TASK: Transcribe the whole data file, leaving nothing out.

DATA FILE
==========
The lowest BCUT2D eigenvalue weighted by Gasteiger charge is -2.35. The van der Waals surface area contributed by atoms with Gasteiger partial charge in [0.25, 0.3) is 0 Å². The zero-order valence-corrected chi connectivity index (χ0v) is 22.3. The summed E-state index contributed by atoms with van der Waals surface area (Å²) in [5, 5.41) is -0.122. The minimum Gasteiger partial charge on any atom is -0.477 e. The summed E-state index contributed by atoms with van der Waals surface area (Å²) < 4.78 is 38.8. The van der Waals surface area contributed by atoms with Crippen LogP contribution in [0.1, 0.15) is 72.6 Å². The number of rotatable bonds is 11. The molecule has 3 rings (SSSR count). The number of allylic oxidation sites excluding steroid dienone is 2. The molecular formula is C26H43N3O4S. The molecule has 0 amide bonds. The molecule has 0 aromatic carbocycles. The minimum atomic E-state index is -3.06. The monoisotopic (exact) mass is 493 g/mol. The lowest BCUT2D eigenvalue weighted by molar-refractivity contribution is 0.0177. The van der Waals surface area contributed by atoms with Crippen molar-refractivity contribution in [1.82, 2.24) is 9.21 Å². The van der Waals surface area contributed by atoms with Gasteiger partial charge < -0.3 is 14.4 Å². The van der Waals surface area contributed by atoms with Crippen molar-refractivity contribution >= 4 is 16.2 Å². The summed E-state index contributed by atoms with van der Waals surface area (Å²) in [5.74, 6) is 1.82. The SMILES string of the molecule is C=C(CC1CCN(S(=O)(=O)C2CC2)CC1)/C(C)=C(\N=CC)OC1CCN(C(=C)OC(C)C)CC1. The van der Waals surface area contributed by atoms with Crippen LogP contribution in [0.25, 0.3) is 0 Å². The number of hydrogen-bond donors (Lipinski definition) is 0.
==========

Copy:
The lowest BCUT2D eigenvalue weighted by Gasteiger charge is -2.35. The van der Waals surface area contributed by atoms with Gasteiger partial charge in [0.25, 0.3) is 0 Å². The zero-order valence-corrected chi connectivity index (χ0v) is 22.3. The summed E-state index contributed by atoms with van der Waals surface area (Å²) in [5, 5.41) is -0.122. The minimum Gasteiger partial charge on any atom is -0.477 e. The summed E-state index contributed by atoms with van der Waals surface area (Å²) < 4.78 is 38.8. The van der Waals surface area contributed by atoms with Crippen LogP contribution in [0.1, 0.15) is 72.6 Å². The number of rotatable bonds is 11. The molecule has 3 rings (SSSR count). The number of allylic oxidation sites excluding steroid dienone is 2. The molecular formula is C26H43N3O4S. The molecule has 0 amide bonds. The molecule has 0 aromatic carbocycles. The minimum atomic E-state index is -3.06. The monoisotopic (exact) mass is 493 g/mol. The lowest BCUT2D eigenvalue weighted by molar-refractivity contribution is 0.0177. The van der Waals surface area contributed by atoms with Crippen molar-refractivity contribution in [1.82, 2.24) is 9.21 Å². The van der Waals surface area contributed by atoms with Gasteiger partial charge < -0.3 is 14.4 Å². The van der Waals surface area contributed by atoms with Crippen molar-refractivity contribution >= 4 is 16.2 Å². The summed E-state index contributed by atoms with van der Waals surface area (Å²) in [5.74, 6) is 1.82. The SMILES string of the molecule is C=C(CC1CCN(S(=O)(=O)C2CC2)CC1)/C(C)=C(\N=CC)OC1CCN(C(=C)OC(C)C)CC1. The van der Waals surface area contributed by atoms with Crippen LogP contribution in [0.25, 0.3) is 0 Å². The number of hydrogen-bond donors (Lipinski definition) is 0.